Tiger Woods’s post-accident strategy, legal and otherwise, is now becoming clear: say as little as possible. And do whatever he can to make sure his wife, Elin Nordegren Woods, does the same. On his website on Sunday, Woods released a brief statement, acknowledging the obvious, that the situation is “embarrassing” and “stressful,” but asking for “some privacy no matter how intrusive some people can be.”
He did not address this week’s National Enquirer story, which claims that Woods has had an affair with a New York club promoter named Rachel Uchitel. Uchitel has denied the affair. The Enquirer has said that it stands by its story.
Woods also said in the statement that his wife “acted courageously when she saw I was hurt and in trouble” at the time of the accident, on Friday at about 2:30 a.m. “She was the first person to help me. Any other assertion is absolutely false.”
The statement continued: “This is a private matter and I want to keep it that way. Although I understand there is curiosity, the many false, unfounded and malicious rumors that are currently circulating about my family and me are irresponsible.”
On Sunday afternoon, Florida Highway Patrol officials released a tape of the emergency 911 call made by an Isleworth neighbor that describes Woods, who is not named in the conversation, on the ground, bleeding and unconscious after his 2009 black Cadillac Escalade struck a fire hydrant and the neighbor’s tree. The caller made no reference to Elin, even though Windermere, Fla., police chief Dan Saylor has said she smashed the back window of the vehicle with a golf club because the doors were locked and she could not get her husband out.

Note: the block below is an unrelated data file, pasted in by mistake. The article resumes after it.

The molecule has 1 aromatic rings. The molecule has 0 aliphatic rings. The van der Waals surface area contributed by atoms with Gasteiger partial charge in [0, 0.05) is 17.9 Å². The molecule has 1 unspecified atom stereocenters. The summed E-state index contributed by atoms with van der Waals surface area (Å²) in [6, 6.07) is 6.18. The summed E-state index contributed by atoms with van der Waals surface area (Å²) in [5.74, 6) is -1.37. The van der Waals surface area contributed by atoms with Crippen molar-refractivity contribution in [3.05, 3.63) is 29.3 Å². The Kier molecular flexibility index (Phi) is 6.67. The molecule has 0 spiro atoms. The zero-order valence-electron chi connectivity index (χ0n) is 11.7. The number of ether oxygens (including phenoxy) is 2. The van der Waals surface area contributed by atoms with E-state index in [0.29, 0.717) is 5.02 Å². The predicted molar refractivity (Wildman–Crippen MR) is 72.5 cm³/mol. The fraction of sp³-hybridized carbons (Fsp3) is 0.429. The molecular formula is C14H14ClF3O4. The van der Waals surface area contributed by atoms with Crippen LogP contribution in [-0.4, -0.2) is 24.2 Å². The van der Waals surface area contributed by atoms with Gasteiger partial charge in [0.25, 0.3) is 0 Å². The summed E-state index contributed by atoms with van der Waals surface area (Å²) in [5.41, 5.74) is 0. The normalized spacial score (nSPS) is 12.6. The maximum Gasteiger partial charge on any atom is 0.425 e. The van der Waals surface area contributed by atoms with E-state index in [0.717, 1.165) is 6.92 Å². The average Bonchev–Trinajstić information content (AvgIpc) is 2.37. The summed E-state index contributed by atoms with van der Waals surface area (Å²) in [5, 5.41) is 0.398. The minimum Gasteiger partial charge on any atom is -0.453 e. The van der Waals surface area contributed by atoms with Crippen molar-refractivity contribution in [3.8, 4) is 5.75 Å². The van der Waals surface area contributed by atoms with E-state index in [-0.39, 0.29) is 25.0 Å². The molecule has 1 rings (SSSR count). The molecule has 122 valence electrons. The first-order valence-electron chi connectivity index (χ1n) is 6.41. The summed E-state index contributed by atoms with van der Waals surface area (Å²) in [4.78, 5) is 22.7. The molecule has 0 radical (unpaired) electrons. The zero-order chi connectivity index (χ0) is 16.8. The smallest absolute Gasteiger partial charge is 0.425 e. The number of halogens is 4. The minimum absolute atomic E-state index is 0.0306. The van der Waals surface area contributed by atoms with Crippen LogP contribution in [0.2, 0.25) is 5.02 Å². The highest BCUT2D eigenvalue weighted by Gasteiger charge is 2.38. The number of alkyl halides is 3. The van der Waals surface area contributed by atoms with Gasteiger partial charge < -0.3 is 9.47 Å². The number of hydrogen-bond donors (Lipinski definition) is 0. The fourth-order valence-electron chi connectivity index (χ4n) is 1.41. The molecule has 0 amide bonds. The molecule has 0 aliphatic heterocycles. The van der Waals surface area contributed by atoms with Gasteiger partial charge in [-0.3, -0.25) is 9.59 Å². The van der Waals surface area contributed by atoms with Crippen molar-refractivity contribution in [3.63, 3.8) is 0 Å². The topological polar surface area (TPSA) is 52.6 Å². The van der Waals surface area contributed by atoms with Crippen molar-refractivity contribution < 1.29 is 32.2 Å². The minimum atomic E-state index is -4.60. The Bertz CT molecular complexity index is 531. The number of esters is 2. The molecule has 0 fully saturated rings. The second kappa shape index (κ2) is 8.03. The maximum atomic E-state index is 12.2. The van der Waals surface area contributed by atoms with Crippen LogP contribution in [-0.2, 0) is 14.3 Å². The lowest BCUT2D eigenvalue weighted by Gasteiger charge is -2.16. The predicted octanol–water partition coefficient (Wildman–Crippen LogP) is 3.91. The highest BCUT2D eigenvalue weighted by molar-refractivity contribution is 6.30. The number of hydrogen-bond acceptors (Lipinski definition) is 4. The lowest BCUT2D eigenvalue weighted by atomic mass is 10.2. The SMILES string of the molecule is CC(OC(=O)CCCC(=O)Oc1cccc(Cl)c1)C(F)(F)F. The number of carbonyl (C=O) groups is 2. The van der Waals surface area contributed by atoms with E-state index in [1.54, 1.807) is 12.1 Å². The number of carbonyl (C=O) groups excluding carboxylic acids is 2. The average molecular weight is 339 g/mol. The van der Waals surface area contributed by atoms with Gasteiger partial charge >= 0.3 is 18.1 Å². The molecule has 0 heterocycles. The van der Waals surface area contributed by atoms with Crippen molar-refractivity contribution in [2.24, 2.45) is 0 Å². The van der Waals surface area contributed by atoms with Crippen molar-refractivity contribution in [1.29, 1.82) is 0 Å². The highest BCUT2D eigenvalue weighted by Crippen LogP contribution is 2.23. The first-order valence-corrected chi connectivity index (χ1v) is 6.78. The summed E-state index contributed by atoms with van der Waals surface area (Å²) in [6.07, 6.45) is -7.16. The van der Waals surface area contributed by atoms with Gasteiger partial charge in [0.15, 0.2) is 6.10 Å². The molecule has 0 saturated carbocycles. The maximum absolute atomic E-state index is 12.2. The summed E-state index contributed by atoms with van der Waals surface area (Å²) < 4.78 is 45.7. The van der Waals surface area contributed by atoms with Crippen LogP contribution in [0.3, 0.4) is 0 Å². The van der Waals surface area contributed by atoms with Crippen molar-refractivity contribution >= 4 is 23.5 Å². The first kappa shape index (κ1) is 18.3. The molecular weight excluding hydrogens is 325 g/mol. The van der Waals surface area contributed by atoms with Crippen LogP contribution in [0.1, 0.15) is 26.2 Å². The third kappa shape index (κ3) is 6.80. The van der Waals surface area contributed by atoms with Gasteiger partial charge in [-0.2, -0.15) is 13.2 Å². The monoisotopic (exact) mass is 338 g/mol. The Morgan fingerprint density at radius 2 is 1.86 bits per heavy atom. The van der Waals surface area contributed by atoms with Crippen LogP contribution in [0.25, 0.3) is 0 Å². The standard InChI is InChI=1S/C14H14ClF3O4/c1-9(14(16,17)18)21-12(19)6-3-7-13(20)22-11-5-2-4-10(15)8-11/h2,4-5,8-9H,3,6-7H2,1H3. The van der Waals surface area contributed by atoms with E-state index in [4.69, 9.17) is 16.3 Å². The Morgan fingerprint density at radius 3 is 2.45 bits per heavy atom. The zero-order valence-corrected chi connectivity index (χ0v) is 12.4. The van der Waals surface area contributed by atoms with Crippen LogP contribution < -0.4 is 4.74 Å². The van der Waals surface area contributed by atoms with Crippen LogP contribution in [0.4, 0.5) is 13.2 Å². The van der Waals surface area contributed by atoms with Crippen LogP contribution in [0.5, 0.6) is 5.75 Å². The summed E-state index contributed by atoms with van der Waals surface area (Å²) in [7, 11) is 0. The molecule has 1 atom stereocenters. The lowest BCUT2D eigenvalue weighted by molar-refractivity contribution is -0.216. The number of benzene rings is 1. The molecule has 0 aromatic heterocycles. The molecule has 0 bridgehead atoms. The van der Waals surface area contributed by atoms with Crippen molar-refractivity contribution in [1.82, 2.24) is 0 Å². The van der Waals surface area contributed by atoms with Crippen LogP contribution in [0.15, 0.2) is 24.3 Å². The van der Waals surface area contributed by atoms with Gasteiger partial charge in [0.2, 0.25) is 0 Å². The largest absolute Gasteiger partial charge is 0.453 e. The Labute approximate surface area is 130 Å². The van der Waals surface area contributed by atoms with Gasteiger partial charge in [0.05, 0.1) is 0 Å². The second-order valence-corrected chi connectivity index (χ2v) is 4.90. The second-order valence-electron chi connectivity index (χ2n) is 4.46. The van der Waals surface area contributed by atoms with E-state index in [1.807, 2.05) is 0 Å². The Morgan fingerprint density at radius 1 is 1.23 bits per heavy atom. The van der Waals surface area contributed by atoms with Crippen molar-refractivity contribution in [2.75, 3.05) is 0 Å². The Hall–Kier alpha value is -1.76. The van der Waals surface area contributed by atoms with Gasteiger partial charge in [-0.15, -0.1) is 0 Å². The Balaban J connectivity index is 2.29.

In the best of times, Woods is not one to be forthcoming with reporters or the public, and this, for him, is the worst of times. He has led an exemplary public life and this is the first time his image has taken any sort of serious hit. Since his 1996 professional debut, with the exception of one GQ interview that he regretted, Woods has answered questions dutifully but often with the fewest words possible. In the wake of the accident, his little-as-possible strategy is even more obvious.